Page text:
Blog

Every year, as I think about the Thanksgiving holiday, I always try to concentrate on the things that we as a union, and our sisters and brothers in solidarity everywhere, have to be thankful for. And, as always, there is much to be thankful for. But what to say about 2020?
Everyone has a role to play in the battle against COVID-19. Whether they are an academic researcher looking for a drug to fight the deadly virus, an autoworker making a quick pivot to manufacture ventilators and masks or shields, a maintenance worker disinfecting the plant, or a health care worker making sure the sick can receive treatment, UAW members are courageously doing what they can to battle COVID-19. They are the heart and soul of the union. Here are just a few of the stories of UAW members stepping up to the challenge the world finds itself in today:
On June 27, 2018, the Supreme Court dealt a major blow to organized labor in the now famous Janus v. AFSCM case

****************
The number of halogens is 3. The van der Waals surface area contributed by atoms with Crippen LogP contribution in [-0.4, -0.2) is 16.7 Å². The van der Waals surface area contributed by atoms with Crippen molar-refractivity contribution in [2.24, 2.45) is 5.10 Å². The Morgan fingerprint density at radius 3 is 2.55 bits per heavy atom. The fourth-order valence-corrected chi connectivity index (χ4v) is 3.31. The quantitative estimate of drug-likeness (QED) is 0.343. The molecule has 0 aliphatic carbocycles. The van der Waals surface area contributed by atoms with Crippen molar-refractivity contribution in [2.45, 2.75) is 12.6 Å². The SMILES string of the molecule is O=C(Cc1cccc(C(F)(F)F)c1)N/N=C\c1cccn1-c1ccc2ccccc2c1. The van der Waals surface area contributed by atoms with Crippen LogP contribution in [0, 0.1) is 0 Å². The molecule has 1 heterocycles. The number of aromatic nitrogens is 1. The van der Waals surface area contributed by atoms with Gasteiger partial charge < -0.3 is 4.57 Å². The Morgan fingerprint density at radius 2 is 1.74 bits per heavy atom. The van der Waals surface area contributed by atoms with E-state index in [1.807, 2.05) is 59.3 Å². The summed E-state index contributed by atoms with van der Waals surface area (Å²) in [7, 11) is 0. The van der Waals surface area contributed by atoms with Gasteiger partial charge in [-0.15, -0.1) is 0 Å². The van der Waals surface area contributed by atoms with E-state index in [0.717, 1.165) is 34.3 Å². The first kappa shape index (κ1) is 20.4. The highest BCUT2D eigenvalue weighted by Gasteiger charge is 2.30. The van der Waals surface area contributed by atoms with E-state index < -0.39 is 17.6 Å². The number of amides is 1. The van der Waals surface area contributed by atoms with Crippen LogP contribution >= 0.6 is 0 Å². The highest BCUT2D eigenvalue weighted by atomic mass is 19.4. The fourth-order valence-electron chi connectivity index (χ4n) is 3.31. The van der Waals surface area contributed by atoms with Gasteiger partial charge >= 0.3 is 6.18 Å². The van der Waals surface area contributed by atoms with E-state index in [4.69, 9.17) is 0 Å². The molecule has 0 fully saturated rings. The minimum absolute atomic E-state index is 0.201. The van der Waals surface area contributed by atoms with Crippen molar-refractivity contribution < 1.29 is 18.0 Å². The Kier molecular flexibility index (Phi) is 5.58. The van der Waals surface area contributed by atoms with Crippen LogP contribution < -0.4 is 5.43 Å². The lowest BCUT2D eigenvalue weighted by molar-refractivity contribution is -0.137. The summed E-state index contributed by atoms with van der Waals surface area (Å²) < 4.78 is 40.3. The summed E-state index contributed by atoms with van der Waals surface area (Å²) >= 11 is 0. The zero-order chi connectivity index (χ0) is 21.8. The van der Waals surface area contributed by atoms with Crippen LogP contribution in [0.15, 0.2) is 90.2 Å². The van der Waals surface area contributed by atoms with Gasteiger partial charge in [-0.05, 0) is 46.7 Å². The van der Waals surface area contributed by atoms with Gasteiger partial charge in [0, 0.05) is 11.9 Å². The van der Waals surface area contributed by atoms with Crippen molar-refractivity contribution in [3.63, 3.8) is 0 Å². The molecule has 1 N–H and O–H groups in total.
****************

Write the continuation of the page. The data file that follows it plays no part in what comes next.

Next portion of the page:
MAY WE NEVER WITNESS THIS AGAIN By Ray Curry, Secretary-Treasurer, UAW Over the past weeks across the nation, united demonstrations have made the message clear: People have had enough of the ongoing struggle for equality and equity, of the battle against systemic injustice, and the fear of being a person of color in America.
The Spring 2020 edition of Solidarity magazine is now online! The latest edition of Solidarity magazine salutes our own heroes who are fighting the COVID-19 pandemic in a variety of ways, from courageously going back to the plants to make PPE and ventilators to volunteering in the community and much more.
The COVID-19 pandemic has sent our world into a public health and economic tailspin. As of May, the national unemployment rate was at 13.3%, according to the Bureau of Labor Statistics. In Michigan, it is a staggering 21.2% — worse than the Great Recession. The Washington Post reports that more than 100,000 businesses have closed permanently.
On June 23, 1963, over 125,000 people marched down Woodward Avenue in Detroit, Michigan in the 'Walk to Freedom.' The march was the largest civil rights demonstration at the time highlighting the injustices African Americans faced across the country.
For Gerald Kariem, Juneteenth feels even more special in Detroit. So many successful Black Americans today are descendants of the millions of men and women who left the south for work in the north starting back in 1916 to build Ford cars.